So what makes you think the roof needs replacing? If you haven't had damage to it in the last year, it is essentially the same roof the building inspector passed on. Of course trying to recoup compensation there would involve attorneys. Your homeowners is not going to cover normal wear and aging. If you have a leak caulk around anyplace where there is an intrusion into the integrity ie stink pipe or old chimney. If only 1/4 of it needs replacing that won't be horribly expensive. If it all needs replacement, I would go with metal if you can afford it. Get prices from your local carpenter and the big box stores. You can always slather a bucket of roofing tar over the offending area and start saving for the big job.

July 12, 2011 at 7:02 AM  
Blogger Odie Langley said...

Ouch, do I sense your wallet getting smaller? Just when things seemed to be going better for you. I have been there, done that where new shingles are concerned.

July 12, 2011 at 7:31 AM  
Blogger katiegirl said...

If there is something majorly wrong with it that the inspector should have caught, call him (her, whatever) and explain the problem. Bad word of mouth could be bad for his business. If it's just something like slipping shingles or something minor, definitely try to repair it yourself (or with friends) first. We had two storms that dumped over 2' of snow each within a week of each other last winter, and that pulled down a 4x4 area of shingles on our roof because they weren't installed properly. Hubby and FIL got up there and used roofing tar or undercoating or something (black and tarry is all I know) and painted that section and re-nailed the singles up there. It is still holding just fine. We know we'll need a roof in the next few years, but we're going to limp along until we can save up enough money!

July 12, 2011 at 8:08 AM  
Blogger Kirsten said...

Bummer! Here's hoping for an easy, cheap solution, and a quick one at that!

July 12, 2011 at 9:16 AM  
Blogger steak and eggs said...

Hopefully the insurance company will cover the roof. Years back we had a older roof on the home we lived in before we moved here. After several hail storms the roof was in need of repair. It sometime after the last storm we had the insurance people out and they covered the roof. Since we had such a bad winter it could be the roof could still be winter storm related.

July 12, 2011 at 9:38 AM  
OpenID kragore said...

Like others have said, a blue tarp and a bucket of roofing tar go a long way. :( We've been limping our barn along with it for the last 30+ years... Not the best solution in the world, but it's better than continued indoor damage.

July 12, 2011 at 9:45 AM  
Blogger the woolen cellar said...

Jenna: Any chance you could share your bread recipe? It looks awesome! I so enjoy your blog. I have been following you for a couple of years and anticipate your posts each day. You are amazing!

July 12, 2011 at 9:49 AM  
Blogger the woolen cellar said...

Jenna: Any chance you could share your bread recipe? It looks awesome and I'd love to try it. I am a long time reader and look forward to all of your posts.

July 12, 2011 at 9:51 AM  
Blogger jim said...

jenna-lots of good comments here but hopefully you will throughly investigate the prob to understand the severity before you panic. I agree, check around pipes etc that penetrate it. if it truly is bad then do your homework and get estimates. Roofing is not rocket science and if you can get some of that young muscle together, it can be done rather quickly. I for one like metal roofs due to longevity but standard shingles are a bit cheaper- this just goes with home ownership and thats an investment so take care of it.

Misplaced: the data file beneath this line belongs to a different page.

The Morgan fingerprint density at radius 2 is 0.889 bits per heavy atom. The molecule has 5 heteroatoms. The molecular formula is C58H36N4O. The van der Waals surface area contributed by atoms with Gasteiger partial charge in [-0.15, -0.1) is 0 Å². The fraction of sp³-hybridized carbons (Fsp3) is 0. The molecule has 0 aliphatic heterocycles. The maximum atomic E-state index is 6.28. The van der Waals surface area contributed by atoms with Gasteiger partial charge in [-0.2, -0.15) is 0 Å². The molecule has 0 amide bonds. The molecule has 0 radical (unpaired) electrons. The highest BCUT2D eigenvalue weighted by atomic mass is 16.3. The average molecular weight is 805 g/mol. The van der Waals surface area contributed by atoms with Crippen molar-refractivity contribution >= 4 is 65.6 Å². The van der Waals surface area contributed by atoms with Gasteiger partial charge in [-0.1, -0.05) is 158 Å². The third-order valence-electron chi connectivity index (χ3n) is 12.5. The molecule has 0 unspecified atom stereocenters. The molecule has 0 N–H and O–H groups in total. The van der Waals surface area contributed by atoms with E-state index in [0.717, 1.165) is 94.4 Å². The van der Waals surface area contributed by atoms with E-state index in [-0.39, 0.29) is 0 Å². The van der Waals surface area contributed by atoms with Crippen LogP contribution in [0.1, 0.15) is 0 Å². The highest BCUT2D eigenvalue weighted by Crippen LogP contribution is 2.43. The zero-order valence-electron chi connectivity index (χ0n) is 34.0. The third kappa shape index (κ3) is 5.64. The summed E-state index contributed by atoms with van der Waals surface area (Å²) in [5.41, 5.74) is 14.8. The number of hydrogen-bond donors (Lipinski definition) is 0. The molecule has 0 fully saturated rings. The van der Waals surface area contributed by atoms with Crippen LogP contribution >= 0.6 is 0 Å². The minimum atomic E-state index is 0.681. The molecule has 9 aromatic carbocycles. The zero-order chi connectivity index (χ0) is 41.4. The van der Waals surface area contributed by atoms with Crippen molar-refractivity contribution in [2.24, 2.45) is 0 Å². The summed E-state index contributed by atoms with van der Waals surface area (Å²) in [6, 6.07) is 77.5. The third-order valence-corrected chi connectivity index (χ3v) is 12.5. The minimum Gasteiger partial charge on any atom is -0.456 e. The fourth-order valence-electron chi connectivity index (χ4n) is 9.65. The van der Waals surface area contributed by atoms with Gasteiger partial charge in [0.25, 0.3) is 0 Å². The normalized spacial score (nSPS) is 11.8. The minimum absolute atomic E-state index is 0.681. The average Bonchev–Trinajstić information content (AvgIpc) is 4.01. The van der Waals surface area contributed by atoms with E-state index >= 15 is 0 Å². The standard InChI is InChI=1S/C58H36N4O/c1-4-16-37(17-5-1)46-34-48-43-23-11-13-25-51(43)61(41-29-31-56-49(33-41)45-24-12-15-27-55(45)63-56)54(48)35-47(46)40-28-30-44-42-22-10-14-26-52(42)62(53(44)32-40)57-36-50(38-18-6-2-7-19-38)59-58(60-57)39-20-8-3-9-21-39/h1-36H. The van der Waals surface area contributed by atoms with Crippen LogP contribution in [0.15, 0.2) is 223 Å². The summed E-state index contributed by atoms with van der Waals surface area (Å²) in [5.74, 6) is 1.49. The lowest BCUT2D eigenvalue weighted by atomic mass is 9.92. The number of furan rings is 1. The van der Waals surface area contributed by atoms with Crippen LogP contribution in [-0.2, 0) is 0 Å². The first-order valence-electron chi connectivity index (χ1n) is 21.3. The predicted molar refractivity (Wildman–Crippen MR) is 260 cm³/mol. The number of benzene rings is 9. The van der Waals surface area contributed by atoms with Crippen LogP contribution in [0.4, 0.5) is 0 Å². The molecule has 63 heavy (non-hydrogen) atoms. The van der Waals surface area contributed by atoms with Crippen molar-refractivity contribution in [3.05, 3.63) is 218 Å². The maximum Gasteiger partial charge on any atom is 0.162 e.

July 12, 2011 at 10:12 AM  
Blogger JLP said...

Hang in there! Hoping for a dry and inexpensive solution this roof problem!!

July 12, 2011 at 10:14 AM  
OpenID sissyjane said...

I don't think insurance covers an old roof...
We had to replace ours about two years after we moved into this house. One of the joys of home ownership, and not renting.

July 12, 2011 at 10:24 AM  
Blogger E said...

Was there no home inspection prior to your purchase?

July 12, 2011 at 10:38 AM  
Blogger CJ said...

I, for one, do like a metal roof. Once you put one of those on you'll never get on your roof again. I don't know the pitch of your roof so maybe that's not a big deal but I like to have access to roof of a house.

Also, as a volunteer fireman in a small rural town without a ladder truck, a metal roof is a disaster. Something as simple as a chimney fire gets all that more difficult with a metal roof. In the event of an interior fire, they hold in the heat and flames that would normally burn through a wood roof creating a hotter more damaging fire.

If it's a small area and you have asphalt shingles, just patch in some new ones - they are simple to work with. If it's slate, get a professional - it's worth it in the long run.

If it's the underlying sub-roof and rafters, then that's a substantial job. Any professional would do it anyway, but make sure whoever does the work checks for rot/critters inside the house.

July 12, 2011 at 10:46 AM  
Blogger Meredith A said...

what are the determining factors towards needing a new roof? or portion of a roof?

consider it an opportunity to increase the value of your house.

also, when the roof is fixed/replaced see if there is any material you could salvage to put towards repairs of your run in or barn.

July 12, 2011 at 12:06 PM  
Blogger damnyankee said...

Yuck. Be sure to get references if you do have to get your roof replaced. How come the inspector didn't catch this? Well, if its not one thing its 62. Sorry...

July 12, 2011 at 1:37 PM  
Blogger Matt_Middleton said...

Yikes! Hope you can get it fixed while the weather's still nice.

July 12, 2011 at 2:20 PM  
Blogger Bonnie said...

Ohhhhh, crap. I'm sorry.

July 12, 2011 at 2:57 PM  
Blogger Catrina said...

Wish I lived closer to give you a helping hand! By the way, I just finished reading an advanced copy of your upcoming book 'Barnheart' and I loved it! Reading your books gives me hope for my own future homestead and a renewed energy for all things sustainable! Good luck with the roof and best wishes.

July 14, 2011 at 8:50 AM